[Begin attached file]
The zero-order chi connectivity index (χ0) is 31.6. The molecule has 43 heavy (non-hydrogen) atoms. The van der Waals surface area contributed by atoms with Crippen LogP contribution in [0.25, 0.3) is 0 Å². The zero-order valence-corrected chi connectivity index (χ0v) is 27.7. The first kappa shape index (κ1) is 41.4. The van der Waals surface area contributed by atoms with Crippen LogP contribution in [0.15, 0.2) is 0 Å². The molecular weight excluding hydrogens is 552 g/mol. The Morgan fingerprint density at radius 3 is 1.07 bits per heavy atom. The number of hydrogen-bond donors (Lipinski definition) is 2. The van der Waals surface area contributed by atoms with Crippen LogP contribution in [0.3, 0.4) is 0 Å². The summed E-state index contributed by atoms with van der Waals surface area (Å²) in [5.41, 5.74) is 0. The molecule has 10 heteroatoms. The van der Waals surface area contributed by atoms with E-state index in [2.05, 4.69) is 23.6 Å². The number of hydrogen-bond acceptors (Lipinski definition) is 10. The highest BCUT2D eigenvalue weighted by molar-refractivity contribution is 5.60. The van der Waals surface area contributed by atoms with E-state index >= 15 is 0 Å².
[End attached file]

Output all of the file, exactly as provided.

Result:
The zero-order chi connectivity index (χ0) is 31.6. The molecule has 43 heavy (non-hydrogen) atoms. The van der Waals surface area contributed by atoms with Crippen LogP contribution in [0.25, 0.3) is 0 Å². The zero-order valence-corrected chi connectivity index (χ0v) is 27.7. The first kappa shape index (κ1) is 41.4. The van der Waals surface area contributed by atoms with Crippen LogP contribution in [0.15, 0.2) is 0 Å². The molecular weight excluding hydrogens is 552 g/mol. The Morgan fingerprint density at radius 3 is 1.07 bits per heavy atom. The number of hydrogen-bond donors (Lipinski definition) is 2. The van der Waals surface area contributed by atoms with Crippen LogP contribution in [0.3, 0.4) is 0 Å². The summed E-state index contributed by atoms with van der Waals surface area (Å²) in [5.41, 5.74) is 0. The molecule has 10 heteroatoms. The van der Waals surface area contributed by atoms with E-state index in [2.05, 4.69) is 23.6 Å². The number of hydrogen-bond acceptors (Lipinski definition) is 10. The highest BCUT2D eigenvalue weighted by molar-refractivity contribution is 5.60. The van der Waals surface area contributed by atoms with E-state index >= 15 is 0 Å².